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Wednesday, September 28, 2016

Sonoma County Wine Regions You Should Know About

Everyone has a different level of knowledge about California wine, specifically wine regions. Everybody has heard of Napa Valley and probably Sonoma. While you can picture a valley for Napa it's hard to have a visual of what Sonoma is exactly -- a valley, a hillside, a mountain top, a sandy river bottom, volcanic rock? Well, yes, to all of those.

Sonoma County has many government-approved wine areas (appellations). The more well-known are Sonoma Valley, Russian River Valley, Dry Creek Valley, and Alexander Valley. Some recognize places like Sonoma Coast and Carneros. There are a few others you may not know, but probably should, as they produce some pretty special wines.

Green Valley

A small sub-appellation of Russian River Valley with a cooler micro-climate and soil type making it ideal for growing structured Pinot Noir and crisp Chardonnay. Look for this appellation on wines from Iron Horse, Dutton Estate, Marimar, and a few others.
 
From Iron Horse Vineyards in the Green Valley sub-appellation
 
Knight's Valley

It's inland, it's remote, has only a handful of small wineries, and grows exceptional Cabernet Sauvignon. Some of the "big boys" getting fruit from here are for high-end Cabs are Beringer, Clos du Bois, and Kendall Jackson.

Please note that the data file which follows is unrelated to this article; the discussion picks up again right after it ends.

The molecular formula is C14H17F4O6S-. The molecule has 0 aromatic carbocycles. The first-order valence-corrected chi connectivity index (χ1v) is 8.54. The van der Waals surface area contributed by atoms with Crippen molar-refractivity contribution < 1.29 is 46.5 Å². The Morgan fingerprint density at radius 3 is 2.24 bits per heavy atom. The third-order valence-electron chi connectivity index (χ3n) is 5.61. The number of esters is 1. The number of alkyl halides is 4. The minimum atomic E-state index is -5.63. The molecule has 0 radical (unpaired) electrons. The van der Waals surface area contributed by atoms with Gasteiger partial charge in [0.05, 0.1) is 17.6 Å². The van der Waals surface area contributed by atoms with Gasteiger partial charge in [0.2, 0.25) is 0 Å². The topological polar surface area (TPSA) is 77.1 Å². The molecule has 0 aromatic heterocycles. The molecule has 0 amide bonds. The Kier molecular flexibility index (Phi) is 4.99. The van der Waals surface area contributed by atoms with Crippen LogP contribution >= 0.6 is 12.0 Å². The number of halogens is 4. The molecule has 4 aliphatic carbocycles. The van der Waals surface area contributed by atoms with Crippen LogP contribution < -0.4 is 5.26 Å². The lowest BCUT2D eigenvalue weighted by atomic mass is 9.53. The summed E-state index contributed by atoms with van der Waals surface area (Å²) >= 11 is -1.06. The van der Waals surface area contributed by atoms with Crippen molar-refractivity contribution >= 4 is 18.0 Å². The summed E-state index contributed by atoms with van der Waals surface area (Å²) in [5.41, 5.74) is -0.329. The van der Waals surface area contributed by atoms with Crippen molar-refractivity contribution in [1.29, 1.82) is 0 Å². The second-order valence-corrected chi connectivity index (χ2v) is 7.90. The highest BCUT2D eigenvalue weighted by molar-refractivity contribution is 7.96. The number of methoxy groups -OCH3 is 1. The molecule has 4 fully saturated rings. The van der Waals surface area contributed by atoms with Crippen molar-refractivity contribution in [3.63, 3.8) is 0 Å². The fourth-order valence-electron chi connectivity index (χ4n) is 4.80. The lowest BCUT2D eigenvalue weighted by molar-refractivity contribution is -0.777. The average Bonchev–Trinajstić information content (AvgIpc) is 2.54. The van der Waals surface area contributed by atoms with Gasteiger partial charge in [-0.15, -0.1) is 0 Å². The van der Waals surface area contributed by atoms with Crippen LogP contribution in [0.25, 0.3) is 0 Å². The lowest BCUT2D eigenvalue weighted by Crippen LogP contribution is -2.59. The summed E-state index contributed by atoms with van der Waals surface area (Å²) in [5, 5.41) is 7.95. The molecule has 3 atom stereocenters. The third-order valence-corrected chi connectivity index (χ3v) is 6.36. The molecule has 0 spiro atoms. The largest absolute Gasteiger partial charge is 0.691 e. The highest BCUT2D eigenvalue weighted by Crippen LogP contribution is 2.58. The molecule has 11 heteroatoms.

Moon Mountain

It's a sub-appellation of Sonoma Valley and that's a good thing as it's not part of the valley, but sits in the hills between Sonoma Valley and Napa Valley with some of the vineyards 2,000 above the valley floor. This area is known for it's mountain Cabernet and old vine Zinfandel, but you'll find Pinot Noir from the highly-regarded Hanzell Winery growing on the cooler southern slope of this region.  Louis Martini, Repris, and others get fruit from up here. The Monte Rosso Vineyard has been in production since the 1880s.

Rockpile

If there was ever a place ideal for Cabs and Zins then it's right here. The elevation, soil, and proximity to a lake on one side and the Pacific a dozen miles away on the other make this area unique. There are no wineries, but only eight growers in a very remote area of the county. There are about 20 wineries getting fruit from here. If you see a red wine in your local store from Rockpile, buy it. I don't think you'll be disappointed.
 
Springtime in Rockpile
It's all about the reds (mostly Cabernet and Zinfandel)


A few other small appellations in Sonoma worth exploring are Bennett Valley, Ft Ross-Seaview, and Sonoma Mountain.
 
Morning fog in Bennett Valley
An area known for Merlot and Syrah